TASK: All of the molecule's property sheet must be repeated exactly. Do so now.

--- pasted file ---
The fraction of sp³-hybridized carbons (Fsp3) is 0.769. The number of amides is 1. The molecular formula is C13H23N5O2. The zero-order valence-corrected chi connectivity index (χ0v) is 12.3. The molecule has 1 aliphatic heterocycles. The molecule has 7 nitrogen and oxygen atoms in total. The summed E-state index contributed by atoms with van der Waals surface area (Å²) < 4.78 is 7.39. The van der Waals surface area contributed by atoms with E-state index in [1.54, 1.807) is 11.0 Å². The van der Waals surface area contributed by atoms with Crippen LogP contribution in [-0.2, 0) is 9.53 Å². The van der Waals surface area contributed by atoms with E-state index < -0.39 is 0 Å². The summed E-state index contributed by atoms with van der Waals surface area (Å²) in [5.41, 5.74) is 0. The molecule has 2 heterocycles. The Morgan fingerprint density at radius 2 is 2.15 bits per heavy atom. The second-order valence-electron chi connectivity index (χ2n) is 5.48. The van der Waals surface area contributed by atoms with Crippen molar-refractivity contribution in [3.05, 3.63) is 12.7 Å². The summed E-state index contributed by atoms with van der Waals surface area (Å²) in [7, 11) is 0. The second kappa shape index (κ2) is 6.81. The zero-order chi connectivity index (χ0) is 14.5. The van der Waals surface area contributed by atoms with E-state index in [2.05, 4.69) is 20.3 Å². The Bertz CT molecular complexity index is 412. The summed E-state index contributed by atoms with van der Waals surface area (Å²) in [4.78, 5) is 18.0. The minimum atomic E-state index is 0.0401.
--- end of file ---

The fraction of sp³-hybridized carbons (Fsp3) is 0.769. The number of amides is 1. The molecular formula is C13H23N5O2. The zero-order valence-corrected chi connectivity index (χ0v) is 12.3. The molecule has 1 aliphatic heterocycles. The molecule has 7 nitrogen and oxygen atoms in total. The summed E-state index contributed by atoms with van der Waals surface area (Å²) < 4.78 is 7.39. The van der Waals surface area contributed by atoms with E-state index in [1.54, 1.807) is 11.0 Å². The van der Waals surface area contributed by atoms with Crippen LogP contribution in [-0.2, 0) is 9.53 Å². The van der Waals surface area contributed by atoms with E-state index < -0.39 is 0 Å². The summed E-state index contributed by atoms with van der Waals surface area (Å²) in [5.41, 5.74) is 0. The molecule has 2 heterocycles. The Morgan fingerprint density at radius 2 is 2.15 bits per heavy atom. The second-order valence-electron chi connectivity index (χ2n) is 5.48. The van der Waals surface area contributed by atoms with Crippen molar-refractivity contribution in [3.05, 3.63) is 12.7 Å². The summed E-state index contributed by atoms with van der Waals surface area (Å²) in [7, 11) is 0. The second kappa shape index (κ2) is 6.81. The zero-order chi connectivity index (χ0) is 14.5. The van der Waals surface area contributed by atoms with E-state index in [2.05, 4.69) is 20.3 Å². The Bertz CT molecular complexity index is 412. The summed E-state index contributed by atoms with van der Waals surface area (Å²) in [4.78, 5) is 18.0. The minimum atomic E-state index is 0.0401.